Last night, voters in Great Britain had the opportunity to vote on whether or not the country should remain as part of the European Union or to leave. It looks like they voted to leave.
Clearly, the markets had not anticipated this outcome. Also, the markets appear to not think that this is a good outcome for Great Britain and the Euro Zone. That is the great thing about democracy, sometimes when the people are asked for their opinion and they give an answer that was not expected. The markets are always adjusting prices based on news and sometimes if that news is unexpected, those adjustments can be rather violent. However, once the market has adjusted, things tend to get back to normal. What is normal in this situation? Leaving the Euro Union is not the same as immediately closing all of the borders and ending all trade with Europe and the rest of the world. “Leaving” is a negotiated process and will most likely cause the British economy to suffer in the short run and perhaps in the long run. It will also most likely weaken an already anemic European economy. However, these countries still need each other and any re-negotiated trade policies will still include keeping key agreements in place. Great Britain and Germany (Euro) are still massively important to each other’s economic well-being not to mention the well-being of the rest of the world.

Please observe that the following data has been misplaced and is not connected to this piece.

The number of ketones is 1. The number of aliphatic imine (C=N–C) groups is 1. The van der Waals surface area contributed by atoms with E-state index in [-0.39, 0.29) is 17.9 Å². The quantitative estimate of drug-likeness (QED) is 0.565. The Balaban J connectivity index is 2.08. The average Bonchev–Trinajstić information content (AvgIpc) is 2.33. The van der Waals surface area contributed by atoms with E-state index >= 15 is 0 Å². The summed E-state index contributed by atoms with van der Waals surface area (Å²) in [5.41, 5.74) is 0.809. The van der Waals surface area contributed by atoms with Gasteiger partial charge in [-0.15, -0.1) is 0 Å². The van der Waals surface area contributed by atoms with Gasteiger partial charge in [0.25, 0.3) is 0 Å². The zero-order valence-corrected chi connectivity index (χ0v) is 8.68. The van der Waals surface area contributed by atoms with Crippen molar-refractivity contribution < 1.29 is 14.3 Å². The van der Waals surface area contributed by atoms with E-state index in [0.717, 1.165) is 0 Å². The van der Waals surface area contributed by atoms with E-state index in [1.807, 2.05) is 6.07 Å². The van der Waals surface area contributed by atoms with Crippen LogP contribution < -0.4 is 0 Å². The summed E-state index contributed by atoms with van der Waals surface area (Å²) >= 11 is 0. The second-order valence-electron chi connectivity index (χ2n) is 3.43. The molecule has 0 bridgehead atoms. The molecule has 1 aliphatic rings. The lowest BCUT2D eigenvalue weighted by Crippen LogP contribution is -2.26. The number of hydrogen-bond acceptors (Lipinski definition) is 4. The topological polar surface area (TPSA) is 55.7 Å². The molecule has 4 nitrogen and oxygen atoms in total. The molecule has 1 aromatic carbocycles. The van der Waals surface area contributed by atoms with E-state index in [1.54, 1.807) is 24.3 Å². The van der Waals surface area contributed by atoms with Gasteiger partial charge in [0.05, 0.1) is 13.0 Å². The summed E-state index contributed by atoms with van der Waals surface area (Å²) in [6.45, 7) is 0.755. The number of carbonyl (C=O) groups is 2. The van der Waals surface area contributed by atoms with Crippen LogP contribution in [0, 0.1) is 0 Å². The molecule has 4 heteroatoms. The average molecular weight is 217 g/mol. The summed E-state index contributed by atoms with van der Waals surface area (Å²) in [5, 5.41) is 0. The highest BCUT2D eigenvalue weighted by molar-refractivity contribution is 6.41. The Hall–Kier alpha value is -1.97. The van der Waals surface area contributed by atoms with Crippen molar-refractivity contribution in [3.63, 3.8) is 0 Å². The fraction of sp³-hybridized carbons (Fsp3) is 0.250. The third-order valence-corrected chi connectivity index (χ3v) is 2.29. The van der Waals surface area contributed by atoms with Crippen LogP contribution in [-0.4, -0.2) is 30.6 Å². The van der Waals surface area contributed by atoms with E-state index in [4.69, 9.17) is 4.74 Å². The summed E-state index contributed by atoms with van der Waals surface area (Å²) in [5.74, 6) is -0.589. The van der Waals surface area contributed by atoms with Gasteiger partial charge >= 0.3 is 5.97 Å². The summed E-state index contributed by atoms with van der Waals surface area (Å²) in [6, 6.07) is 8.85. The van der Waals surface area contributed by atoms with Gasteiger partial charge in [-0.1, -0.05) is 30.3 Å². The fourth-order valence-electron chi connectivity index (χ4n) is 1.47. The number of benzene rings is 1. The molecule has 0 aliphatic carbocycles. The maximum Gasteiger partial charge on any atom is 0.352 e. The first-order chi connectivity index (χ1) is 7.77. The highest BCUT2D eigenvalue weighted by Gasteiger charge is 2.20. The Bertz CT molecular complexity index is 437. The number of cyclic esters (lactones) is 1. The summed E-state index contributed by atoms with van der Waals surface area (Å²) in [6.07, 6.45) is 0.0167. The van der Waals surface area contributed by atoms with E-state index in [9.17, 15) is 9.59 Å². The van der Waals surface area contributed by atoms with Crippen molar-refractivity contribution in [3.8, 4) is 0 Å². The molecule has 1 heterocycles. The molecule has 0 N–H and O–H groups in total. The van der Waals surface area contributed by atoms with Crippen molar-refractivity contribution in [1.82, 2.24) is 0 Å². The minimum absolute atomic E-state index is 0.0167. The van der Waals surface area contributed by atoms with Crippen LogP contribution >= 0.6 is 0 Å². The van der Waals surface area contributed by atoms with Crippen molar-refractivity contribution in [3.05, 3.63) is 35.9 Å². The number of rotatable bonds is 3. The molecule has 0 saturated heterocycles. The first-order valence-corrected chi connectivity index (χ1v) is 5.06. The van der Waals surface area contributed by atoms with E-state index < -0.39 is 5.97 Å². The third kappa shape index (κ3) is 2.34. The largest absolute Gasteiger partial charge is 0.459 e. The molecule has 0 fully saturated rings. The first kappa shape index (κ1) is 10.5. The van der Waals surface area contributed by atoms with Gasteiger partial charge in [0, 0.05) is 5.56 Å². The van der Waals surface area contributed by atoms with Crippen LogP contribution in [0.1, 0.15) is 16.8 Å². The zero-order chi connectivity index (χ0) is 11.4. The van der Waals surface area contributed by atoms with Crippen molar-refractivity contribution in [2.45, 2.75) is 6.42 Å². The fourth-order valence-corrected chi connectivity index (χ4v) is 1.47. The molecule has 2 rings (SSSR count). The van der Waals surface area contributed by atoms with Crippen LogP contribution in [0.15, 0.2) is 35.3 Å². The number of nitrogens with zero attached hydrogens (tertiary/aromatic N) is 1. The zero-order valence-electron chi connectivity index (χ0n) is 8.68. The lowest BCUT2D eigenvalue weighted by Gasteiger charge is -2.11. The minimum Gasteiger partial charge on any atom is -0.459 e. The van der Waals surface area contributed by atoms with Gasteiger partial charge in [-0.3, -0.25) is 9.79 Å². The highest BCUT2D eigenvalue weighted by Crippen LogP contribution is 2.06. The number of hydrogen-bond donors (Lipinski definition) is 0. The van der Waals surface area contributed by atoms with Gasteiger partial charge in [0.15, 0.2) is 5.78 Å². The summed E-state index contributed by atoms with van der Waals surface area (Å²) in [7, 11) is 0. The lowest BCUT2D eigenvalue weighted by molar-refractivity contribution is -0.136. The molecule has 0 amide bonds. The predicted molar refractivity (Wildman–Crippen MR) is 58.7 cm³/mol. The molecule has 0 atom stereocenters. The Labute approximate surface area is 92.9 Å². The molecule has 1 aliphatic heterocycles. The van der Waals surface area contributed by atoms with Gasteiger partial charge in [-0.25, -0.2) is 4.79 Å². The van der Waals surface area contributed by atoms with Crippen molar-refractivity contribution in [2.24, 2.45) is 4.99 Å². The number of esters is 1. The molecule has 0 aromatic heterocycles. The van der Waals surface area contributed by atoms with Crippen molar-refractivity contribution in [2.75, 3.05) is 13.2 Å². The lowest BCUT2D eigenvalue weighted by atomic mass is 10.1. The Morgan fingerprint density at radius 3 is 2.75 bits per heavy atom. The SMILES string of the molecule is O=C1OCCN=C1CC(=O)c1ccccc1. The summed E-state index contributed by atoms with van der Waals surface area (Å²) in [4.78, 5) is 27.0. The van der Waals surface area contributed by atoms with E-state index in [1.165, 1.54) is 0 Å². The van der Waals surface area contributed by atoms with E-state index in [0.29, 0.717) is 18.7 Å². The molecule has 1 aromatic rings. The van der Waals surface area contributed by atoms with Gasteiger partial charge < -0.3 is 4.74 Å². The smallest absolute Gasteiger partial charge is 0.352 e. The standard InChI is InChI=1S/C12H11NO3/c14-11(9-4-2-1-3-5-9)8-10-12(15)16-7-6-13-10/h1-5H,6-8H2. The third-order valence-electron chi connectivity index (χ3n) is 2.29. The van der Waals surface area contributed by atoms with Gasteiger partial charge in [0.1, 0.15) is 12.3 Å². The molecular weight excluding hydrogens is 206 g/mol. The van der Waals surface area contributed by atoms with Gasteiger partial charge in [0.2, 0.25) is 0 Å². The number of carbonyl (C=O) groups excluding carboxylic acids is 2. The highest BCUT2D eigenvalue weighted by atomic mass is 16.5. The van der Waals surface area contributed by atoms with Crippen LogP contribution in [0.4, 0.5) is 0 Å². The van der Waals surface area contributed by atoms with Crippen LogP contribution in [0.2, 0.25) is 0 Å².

From an investment point of view, our fund managers in the international asset classes will also be adjusting accordingly. Remember, these are professional money managers who have deep a understanding of all of the linkages and inter-dependence and should adjust accordingly. We selected the managers/funds we use because they have successfully navigated many of the recent roadblocks (Greece, etc.) over the past 5-10 years. Avoiding Europe or avoiding international all together may seem prudent in the short run. But as we have seen time and again, these are the times that provide opportunities to buy low. Selling low is not a successful investment strategy.
Always please be reminded that your portfolio should already be allocated based on your risk profile and based on your own investment objectives, time horizon and tolerance for volatility. Nothing that is happening right now should cause you to change that. However, if you feel the need to adjust your allocation it is your prerogative. Reducing risk may feel good in the short run, but may cause you to miss out on long term growth opportunities.
Click on the links below for initial thoughts from Deutsche and PIMCO.